Vitalie explains that the process of creating compelling images and copy for Champagne Taittinger involves much preparation and forethought, much like actors preparing for certain roles. In the case of champagne, which is aged for three to four years before it goes to market, she will direct the artwork and messaging to adapt to the way champagne drinkers will view the product over time. Just as an actor has to truly understand the script and the director’s vision, she needs to have a fix on the terroir’s and weather’s impact on the final product. Like a good film crew, there is a cohesive nature among the employees and winemakers that she draws inspiration and direction from.

Just like the Screen Actors’ Guild, Champagne Taittinger had its own periods of challenge and turmoil. In 2005, after some off years, the house was sold to a large hospitality corporation. However, Vitalie—beaming with pride—notes that her father had great reservations about the sale to a firm expert in international travel but less so in crafting champagne. Sensing the buyers would realize their mistake, he drafted a proposal to be able to buy back the company as he was concerned the quality of the champagne would suffer and a legacy dating back to the 18th century would be lost to the vicissitudes of modern commerce.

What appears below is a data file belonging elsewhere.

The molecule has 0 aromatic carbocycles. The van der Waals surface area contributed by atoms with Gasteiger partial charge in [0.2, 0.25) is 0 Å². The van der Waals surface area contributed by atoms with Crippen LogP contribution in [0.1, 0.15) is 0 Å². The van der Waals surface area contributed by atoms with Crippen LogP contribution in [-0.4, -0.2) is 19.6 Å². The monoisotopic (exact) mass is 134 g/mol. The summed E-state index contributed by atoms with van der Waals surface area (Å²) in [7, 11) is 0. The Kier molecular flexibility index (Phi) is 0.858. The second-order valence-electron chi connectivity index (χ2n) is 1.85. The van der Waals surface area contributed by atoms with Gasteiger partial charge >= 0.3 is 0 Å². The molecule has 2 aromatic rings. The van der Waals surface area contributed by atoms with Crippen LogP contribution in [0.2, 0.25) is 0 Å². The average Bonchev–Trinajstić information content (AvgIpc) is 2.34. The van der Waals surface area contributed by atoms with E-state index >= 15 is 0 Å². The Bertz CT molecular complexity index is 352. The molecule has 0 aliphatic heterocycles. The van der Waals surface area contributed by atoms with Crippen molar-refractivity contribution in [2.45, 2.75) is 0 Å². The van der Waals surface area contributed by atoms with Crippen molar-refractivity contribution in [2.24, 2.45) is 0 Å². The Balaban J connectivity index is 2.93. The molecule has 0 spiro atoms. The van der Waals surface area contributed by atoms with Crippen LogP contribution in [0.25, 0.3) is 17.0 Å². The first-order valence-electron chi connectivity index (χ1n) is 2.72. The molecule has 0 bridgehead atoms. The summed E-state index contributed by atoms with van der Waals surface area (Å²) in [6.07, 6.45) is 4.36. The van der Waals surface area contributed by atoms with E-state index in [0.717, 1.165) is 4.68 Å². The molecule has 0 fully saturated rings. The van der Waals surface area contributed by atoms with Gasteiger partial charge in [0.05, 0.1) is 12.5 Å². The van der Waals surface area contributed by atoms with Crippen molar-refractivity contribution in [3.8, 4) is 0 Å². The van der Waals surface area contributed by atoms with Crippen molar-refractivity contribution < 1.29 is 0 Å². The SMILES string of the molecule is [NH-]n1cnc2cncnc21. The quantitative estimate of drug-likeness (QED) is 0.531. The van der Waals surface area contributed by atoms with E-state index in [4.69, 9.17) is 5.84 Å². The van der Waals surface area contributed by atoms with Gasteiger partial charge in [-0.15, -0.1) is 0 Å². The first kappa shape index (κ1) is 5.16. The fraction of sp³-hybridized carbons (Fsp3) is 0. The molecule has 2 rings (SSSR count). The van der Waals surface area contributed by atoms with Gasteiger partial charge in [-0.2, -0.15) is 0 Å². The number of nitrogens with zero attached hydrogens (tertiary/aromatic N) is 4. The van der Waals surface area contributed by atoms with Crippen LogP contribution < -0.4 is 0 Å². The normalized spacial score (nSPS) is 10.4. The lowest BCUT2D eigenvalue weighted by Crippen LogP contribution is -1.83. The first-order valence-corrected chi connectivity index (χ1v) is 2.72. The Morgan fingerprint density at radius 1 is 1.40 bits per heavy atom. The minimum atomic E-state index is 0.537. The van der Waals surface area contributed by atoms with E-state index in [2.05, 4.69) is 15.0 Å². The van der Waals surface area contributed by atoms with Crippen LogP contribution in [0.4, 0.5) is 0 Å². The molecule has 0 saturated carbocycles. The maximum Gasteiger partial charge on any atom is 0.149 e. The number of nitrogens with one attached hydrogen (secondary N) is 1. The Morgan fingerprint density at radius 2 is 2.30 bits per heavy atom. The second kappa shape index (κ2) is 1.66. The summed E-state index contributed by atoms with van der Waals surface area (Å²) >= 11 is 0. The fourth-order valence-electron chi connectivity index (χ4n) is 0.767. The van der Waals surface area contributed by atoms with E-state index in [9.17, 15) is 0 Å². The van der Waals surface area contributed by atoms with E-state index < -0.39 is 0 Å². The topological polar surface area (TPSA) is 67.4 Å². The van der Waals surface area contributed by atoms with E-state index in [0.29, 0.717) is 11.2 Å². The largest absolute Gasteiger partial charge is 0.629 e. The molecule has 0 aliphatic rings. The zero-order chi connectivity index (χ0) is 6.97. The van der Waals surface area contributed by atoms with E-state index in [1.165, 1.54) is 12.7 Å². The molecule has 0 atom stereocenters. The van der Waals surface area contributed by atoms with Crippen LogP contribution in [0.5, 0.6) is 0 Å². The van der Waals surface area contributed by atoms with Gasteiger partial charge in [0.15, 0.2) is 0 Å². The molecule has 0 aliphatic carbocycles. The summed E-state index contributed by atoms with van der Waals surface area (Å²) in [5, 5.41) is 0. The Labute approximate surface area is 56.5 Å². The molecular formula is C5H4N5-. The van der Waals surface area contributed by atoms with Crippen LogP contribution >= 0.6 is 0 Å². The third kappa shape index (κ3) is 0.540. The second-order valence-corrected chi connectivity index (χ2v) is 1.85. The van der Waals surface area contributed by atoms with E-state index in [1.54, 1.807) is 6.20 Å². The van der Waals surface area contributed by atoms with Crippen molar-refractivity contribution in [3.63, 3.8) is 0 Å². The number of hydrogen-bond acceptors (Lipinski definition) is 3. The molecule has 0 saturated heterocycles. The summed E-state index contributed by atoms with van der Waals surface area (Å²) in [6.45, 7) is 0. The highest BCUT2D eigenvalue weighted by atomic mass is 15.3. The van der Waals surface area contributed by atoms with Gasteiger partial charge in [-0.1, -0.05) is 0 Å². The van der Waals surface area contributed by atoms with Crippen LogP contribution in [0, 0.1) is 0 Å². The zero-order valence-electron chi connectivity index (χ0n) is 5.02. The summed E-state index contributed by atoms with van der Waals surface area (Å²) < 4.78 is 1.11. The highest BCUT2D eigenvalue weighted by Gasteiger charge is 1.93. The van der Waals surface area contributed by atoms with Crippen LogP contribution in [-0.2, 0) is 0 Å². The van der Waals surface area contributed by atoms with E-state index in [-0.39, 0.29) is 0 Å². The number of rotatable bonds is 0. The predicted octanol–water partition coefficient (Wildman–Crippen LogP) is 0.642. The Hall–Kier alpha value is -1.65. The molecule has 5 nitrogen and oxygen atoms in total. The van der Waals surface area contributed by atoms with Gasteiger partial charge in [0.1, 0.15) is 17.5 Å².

‘He did it very discreetly as he sensed not all of the family members would agree with his decisions,’ she recalls. ‘When he succeeded in buying back the company in July 2006, I was so impressed. This was the moment I decided to work with him to bring Champagne Taittinger back to its esteemed place in the champagne world. I wanted to learn all about the process of creating our family champagne as well as communicating what Taittinger represents. It is a very complex job with many particularities with working in the vineyards, cellars, and cuvées.’